The Hindu Temple of Greater Chicago is a general not-for-profit corporation, established in 1977.

The purpose of HTGC is:

  • To establish and maintain Hindu Temples build and service in the traditional Hindu style.

  • To promote Hindu Dharma (religion and traditions) and culture.

  • To promote inter-religious, social, and cultural understanding.

  • To support humanitarian causes


The Hindu Temple of Greater Chicago in Lemont, IL has been at the forefront for over three decades in helping many seeking to actively continue traditional Indian religious and cultural values in the US. Today, the temple, in addition to two main temples, Sri Rama and Ganesh-Shiva-Durga temples, has a Vivekananda Statue and Vivekananda Spiritual Center that provides an additional source to learn and experience spirituality. With the addition of this notable center and installation of Swamiji’s statue - the first one to be installed in a public place in the United States of America, HTGC has become a prime center for religious, spiritual, and cultural activities for thousands of people in midwest states; Illinois, Wisconsin, Michigan, Indiana, and Iowa.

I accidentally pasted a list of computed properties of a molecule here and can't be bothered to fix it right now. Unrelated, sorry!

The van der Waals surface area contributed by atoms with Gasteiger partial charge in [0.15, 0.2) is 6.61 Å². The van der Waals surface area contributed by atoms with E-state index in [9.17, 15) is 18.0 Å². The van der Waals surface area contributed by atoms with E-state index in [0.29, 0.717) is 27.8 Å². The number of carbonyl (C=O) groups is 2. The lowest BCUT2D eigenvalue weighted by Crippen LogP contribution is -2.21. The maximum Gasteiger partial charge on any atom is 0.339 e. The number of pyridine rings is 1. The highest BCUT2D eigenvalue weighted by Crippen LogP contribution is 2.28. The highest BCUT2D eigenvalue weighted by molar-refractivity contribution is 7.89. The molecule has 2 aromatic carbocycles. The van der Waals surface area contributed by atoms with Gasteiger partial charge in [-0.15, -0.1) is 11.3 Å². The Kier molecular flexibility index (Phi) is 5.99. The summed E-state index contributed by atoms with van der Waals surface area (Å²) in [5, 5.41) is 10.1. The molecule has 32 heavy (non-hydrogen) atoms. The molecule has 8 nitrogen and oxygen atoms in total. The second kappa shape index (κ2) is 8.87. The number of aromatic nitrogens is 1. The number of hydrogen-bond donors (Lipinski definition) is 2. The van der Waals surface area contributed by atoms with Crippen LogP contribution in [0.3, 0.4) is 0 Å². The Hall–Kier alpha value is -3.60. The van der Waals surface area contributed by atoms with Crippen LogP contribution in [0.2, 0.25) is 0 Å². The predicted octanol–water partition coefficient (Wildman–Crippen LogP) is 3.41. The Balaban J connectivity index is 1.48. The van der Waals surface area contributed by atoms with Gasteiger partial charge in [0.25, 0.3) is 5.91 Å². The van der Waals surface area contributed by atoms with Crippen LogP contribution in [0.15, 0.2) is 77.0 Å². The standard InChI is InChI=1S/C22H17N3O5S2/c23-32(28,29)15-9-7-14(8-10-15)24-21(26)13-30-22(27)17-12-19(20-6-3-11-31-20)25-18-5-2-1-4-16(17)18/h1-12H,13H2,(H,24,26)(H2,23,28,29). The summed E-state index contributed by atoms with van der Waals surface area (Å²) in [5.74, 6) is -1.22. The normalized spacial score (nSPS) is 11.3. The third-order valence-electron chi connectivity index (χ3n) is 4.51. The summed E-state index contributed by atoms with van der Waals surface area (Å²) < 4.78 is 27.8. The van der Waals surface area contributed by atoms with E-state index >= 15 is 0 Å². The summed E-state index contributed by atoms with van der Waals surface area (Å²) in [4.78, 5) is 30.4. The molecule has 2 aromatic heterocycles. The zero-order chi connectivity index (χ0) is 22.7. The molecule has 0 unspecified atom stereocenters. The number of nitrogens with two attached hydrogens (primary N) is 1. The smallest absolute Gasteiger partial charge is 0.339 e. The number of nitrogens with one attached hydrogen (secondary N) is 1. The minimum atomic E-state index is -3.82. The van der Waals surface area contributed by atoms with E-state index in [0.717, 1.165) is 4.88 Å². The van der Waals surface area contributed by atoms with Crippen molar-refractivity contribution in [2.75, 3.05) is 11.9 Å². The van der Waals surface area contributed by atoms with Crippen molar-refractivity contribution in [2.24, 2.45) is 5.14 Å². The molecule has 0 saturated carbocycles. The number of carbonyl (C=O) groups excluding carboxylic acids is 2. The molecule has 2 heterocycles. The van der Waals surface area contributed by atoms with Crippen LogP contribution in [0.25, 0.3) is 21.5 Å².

The Hindu Temple of Greater Chicago (HTGC) is a Hindu temple complex in Lemont, Illinois, established in 1977.

The complex includes two separate temples:

  • Rama Temple, which includes Sri Rama, Sita and Lakshmana, Lord Ganesha, Sri Hanuman, Lord Venkateshwara (Balaji), Mahalakshmi, Sri Krishna, and Radha.

  • Ganesha-Shiva-Durga Temple, which includes, Lord Shiva, Lord Ganesha, Durga Devi, Lord Subrahmanya, Devi Parvathi, Nataraja, Ayappasamy and Navagraha.

In addition, there is a separate Spiritual Center, named after Swami Vivekananda. The Swami Vivekanada Spiritual Center, which houses RITU Meditation Center, serves as a venue for many spiritual activities, including meditation, yoga classes, and spiritual lectures.

Adjoining the Vivekananda Spiritual Center, on "Vivekananda Hill", a hillock in the temple campus, is a 10-foot tall bronze statue of Swami Vivekananda, modeled after his photograph taken in Chicago after his appearance at the World's Parliament of Religions in 1893. It is the first statue of Vivekananda to be installed in a public place in the United States of America.